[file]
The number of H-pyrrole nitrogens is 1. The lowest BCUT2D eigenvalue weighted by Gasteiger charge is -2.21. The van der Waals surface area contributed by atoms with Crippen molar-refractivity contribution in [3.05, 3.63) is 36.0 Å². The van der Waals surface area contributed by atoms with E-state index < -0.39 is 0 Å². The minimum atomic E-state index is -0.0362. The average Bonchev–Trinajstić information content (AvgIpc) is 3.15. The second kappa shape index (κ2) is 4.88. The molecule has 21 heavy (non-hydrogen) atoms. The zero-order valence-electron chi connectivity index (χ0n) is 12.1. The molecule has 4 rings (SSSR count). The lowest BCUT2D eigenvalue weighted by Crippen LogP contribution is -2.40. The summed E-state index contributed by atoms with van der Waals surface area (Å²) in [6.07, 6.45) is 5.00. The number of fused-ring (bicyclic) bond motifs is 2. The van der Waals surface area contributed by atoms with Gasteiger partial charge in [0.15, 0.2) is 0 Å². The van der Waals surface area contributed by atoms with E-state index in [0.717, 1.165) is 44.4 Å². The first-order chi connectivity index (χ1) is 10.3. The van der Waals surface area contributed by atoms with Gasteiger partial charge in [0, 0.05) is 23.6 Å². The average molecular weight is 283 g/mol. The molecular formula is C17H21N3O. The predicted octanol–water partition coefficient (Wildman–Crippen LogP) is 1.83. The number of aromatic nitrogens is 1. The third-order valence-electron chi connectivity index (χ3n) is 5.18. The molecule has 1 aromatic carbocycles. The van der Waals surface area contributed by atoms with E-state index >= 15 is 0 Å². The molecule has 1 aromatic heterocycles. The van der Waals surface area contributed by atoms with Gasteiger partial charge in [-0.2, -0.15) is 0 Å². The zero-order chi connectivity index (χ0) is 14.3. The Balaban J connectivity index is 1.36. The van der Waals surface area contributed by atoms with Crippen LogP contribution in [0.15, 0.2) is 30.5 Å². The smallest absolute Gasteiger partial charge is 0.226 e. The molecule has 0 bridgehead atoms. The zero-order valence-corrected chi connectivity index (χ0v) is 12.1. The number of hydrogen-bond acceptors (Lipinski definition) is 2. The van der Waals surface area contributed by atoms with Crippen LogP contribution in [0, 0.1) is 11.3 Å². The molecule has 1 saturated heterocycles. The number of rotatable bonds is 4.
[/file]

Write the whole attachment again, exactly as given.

The number of H-pyrrole nitrogens is 1. The lowest BCUT2D eigenvalue weighted by Gasteiger charge is -2.21. The van der Waals surface area contributed by atoms with Crippen molar-refractivity contribution in [3.05, 3.63) is 36.0 Å². The van der Waals surface area contributed by atoms with E-state index < -0.39 is 0 Å². The minimum atomic E-state index is -0.0362. The average Bonchev–Trinajstić information content (AvgIpc) is 3.15. The second kappa shape index (κ2) is 4.88. The molecule has 21 heavy (non-hydrogen) atoms. The zero-order valence-electron chi connectivity index (χ0n) is 12.1. The molecule has 4 rings (SSSR count). The lowest BCUT2D eigenvalue weighted by Crippen LogP contribution is -2.40. The summed E-state index contributed by atoms with van der Waals surface area (Å²) in [6.07, 6.45) is 5.00. The number of fused-ring (bicyclic) bond motifs is 2. The van der Waals surface area contributed by atoms with Gasteiger partial charge in [0.15, 0.2) is 0 Å². The van der Waals surface area contributed by atoms with E-state index in [0.717, 1.165) is 44.4 Å². The first-order chi connectivity index (χ1) is 10.3. The van der Waals surface area contributed by atoms with Gasteiger partial charge in [0, 0.05) is 23.6 Å². The average molecular weight is 283 g/mol. The molecular formula is C17H21N3O. The predicted octanol–water partition coefficient (Wildman–Crippen LogP) is 1.83. The number of aromatic nitrogens is 1. The third-order valence-electron chi connectivity index (χ3n) is 5.18. The molecule has 1 aromatic carbocycles. The van der Waals surface area contributed by atoms with E-state index >= 15 is 0 Å². The molecule has 1 aromatic heterocycles. The van der Waals surface area contributed by atoms with Gasteiger partial charge in [-0.2, -0.15) is 0 Å². The zero-order chi connectivity index (χ0) is 14.3. The Balaban J connectivity index is 1.36. The van der Waals surface area contributed by atoms with Crippen LogP contribution in [0.15, 0.2) is 30.5 Å². The smallest absolute Gasteiger partial charge is 0.226 e. The molecule has 0 bridgehead atoms. The zero-order valence-corrected chi connectivity index (χ0v) is 12.1. The number of hydrogen-bond acceptors (Lipinski definition) is 2. The van der Waals surface area contributed by atoms with Crippen LogP contribution in [0, 0.1) is 11.3 Å². The molecule has 1 saturated heterocycles. The number of rotatable bonds is 4.